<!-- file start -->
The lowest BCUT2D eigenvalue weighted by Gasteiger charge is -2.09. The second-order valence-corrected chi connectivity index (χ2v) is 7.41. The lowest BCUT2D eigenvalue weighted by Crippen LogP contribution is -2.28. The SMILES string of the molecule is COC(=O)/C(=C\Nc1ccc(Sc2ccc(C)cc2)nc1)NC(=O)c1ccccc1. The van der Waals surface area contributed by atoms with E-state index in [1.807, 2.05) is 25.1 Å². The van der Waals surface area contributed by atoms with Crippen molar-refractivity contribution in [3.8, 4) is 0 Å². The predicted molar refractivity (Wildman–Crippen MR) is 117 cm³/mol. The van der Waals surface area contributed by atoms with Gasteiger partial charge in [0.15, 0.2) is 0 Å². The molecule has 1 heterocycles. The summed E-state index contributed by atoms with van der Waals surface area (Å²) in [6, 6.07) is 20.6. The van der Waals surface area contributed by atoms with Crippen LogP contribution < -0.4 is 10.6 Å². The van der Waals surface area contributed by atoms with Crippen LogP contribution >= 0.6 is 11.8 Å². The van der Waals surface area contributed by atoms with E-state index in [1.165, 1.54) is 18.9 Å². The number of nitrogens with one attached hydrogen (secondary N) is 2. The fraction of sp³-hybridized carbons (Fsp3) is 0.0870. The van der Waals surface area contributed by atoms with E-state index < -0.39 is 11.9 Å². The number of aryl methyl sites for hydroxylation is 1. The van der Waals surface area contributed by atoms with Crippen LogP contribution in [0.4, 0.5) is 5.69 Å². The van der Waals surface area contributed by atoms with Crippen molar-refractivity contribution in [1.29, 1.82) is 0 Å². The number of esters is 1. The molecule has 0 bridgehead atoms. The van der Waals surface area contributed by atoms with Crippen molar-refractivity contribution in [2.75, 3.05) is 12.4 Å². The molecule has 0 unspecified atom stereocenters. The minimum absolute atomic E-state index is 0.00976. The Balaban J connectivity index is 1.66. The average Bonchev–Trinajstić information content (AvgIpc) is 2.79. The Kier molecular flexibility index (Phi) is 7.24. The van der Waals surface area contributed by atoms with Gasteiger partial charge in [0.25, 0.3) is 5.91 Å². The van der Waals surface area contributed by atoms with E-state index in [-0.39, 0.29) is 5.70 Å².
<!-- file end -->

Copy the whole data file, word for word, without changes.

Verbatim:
The lowest BCUT2D eigenvalue weighted by Gasteiger charge is -2.09. The second-order valence-corrected chi connectivity index (χ2v) is 7.41. The lowest BCUT2D eigenvalue weighted by Crippen LogP contribution is -2.28. The SMILES string of the molecule is COC(=O)/C(=C\Nc1ccc(Sc2ccc(C)cc2)nc1)NC(=O)c1ccccc1. The van der Waals surface area contributed by atoms with E-state index in [1.807, 2.05) is 25.1 Å². The van der Waals surface area contributed by atoms with Crippen molar-refractivity contribution in [3.8, 4) is 0 Å². The predicted molar refractivity (Wildman–Crippen MR) is 117 cm³/mol. The van der Waals surface area contributed by atoms with Gasteiger partial charge in [0.15, 0.2) is 0 Å². The molecule has 1 heterocycles. The summed E-state index contributed by atoms with van der Waals surface area (Å²) in [6, 6.07) is 20.6. The van der Waals surface area contributed by atoms with Crippen LogP contribution < -0.4 is 10.6 Å². The van der Waals surface area contributed by atoms with Crippen LogP contribution >= 0.6 is 11.8 Å². The van der Waals surface area contributed by atoms with E-state index in [1.165, 1.54) is 18.9 Å². The number of nitrogens with one attached hydrogen (secondary N) is 2. The fraction of sp³-hybridized carbons (Fsp3) is 0.0870. The van der Waals surface area contributed by atoms with E-state index < -0.39 is 11.9 Å². The number of aryl methyl sites for hydroxylation is 1. The van der Waals surface area contributed by atoms with Crippen LogP contribution in [0.4, 0.5) is 5.69 Å². The van der Waals surface area contributed by atoms with Crippen molar-refractivity contribution in [1.29, 1.82) is 0 Å². The number of esters is 1. The molecule has 0 bridgehead atoms. The van der Waals surface area contributed by atoms with Crippen molar-refractivity contribution in [2.75, 3.05) is 12.4 Å². The molecule has 0 unspecified atom stereocenters. The minimum absolute atomic E-state index is 0.00976. The Balaban J connectivity index is 1.66. The average Bonchev–Trinajstić information content (AvgIpc) is 2.79. The Kier molecular flexibility index (Phi) is 7.24. The van der Waals surface area contributed by atoms with Gasteiger partial charge in [0.25, 0.3) is 5.91 Å². The van der Waals surface area contributed by atoms with E-state index in [-0.39, 0.29) is 5.70 Å².